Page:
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Open Development of a Fuzzy Client

Andrew Nicolson

This paper describes a project looking at new modes of software engineering in a context where mainstream development methods are hard to apply. An umbrella group of loosely affiliated community organisations across the British Isles seeks a new generation of Internet-enabled cross-platform application software, to be developed collaboratively with open source code.

The user groups are LETS - Local Exchange (/Economy/Employment/Energy) Trading Schemes (/Systems) - local clubs that use invented local currency to enable and encourage people to trade services and goods, listed in a directory. Manchester Bobbins and Brighton Rocks are examples of LETS currency, which changes hands as cheques. No interest is charged or earned, and each member's balance and turnover is made known to all.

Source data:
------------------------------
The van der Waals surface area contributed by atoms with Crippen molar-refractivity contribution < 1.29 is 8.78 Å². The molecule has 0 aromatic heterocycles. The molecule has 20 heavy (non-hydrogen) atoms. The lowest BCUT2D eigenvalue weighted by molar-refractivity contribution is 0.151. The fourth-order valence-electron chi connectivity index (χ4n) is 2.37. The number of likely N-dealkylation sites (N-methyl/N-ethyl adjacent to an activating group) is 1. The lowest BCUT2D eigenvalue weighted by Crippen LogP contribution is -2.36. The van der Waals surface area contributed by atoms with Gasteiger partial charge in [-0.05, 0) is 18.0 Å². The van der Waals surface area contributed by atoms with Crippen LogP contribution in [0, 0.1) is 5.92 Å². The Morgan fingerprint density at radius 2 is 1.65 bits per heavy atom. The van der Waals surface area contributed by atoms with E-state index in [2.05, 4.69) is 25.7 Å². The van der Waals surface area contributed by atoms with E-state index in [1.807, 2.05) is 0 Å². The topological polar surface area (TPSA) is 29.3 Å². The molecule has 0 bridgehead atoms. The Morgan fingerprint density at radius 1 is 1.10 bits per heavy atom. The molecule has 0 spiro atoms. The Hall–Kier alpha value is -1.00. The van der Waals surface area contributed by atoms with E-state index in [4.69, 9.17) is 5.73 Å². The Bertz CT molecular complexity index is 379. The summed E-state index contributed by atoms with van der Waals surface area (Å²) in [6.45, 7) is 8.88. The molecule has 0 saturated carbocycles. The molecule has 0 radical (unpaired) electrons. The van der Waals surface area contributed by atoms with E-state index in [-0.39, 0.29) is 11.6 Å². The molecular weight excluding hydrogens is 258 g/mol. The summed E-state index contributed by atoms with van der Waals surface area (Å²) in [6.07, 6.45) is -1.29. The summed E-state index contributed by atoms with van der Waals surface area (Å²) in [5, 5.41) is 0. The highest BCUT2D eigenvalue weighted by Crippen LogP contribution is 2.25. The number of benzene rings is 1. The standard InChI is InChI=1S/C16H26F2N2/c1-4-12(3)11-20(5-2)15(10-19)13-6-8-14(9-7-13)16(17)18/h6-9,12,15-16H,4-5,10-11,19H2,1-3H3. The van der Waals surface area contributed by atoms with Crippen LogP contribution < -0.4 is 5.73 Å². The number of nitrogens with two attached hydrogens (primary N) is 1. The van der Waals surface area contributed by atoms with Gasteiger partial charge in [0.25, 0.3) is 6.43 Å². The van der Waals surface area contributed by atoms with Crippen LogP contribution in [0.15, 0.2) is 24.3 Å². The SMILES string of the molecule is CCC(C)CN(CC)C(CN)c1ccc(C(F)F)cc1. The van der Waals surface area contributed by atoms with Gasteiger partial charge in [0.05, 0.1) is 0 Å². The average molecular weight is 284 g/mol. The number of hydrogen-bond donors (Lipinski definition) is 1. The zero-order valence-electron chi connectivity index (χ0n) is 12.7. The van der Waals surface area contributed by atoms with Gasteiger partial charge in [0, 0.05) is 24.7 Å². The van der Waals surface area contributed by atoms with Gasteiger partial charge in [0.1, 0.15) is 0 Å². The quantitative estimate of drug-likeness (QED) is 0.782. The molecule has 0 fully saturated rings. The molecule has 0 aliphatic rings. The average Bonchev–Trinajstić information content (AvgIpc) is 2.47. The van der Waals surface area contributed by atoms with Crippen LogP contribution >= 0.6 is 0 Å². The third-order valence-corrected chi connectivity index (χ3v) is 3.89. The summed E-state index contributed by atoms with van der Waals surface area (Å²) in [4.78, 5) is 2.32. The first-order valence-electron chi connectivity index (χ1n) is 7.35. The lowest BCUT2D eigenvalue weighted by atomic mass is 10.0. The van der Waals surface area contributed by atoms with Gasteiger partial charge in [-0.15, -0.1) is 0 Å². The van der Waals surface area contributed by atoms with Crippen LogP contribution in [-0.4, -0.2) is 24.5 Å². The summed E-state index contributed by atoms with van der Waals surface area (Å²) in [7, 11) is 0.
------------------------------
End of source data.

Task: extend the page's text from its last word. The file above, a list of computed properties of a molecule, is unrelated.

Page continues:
The software process breaks accepted professional practices. There is no single agreed goal or set of requirements, no budget or agreed timescale, no signing-off entity. At the time of writing, it is unclear whether the application is to be client-server or a more novel peer-to-peer solution. Distinctions between user, system administrator and developer are blurred, and the identity of the team is fuzzy.

A desire for high quality remains, with a will to learn from mainstream software engineering and I.T~Rs more reflective practitioners and from such contemporary developments as Extreme Programming and the Open Source community. The paper presents a snapshot of this ongoing project, inviting feedback and debate.

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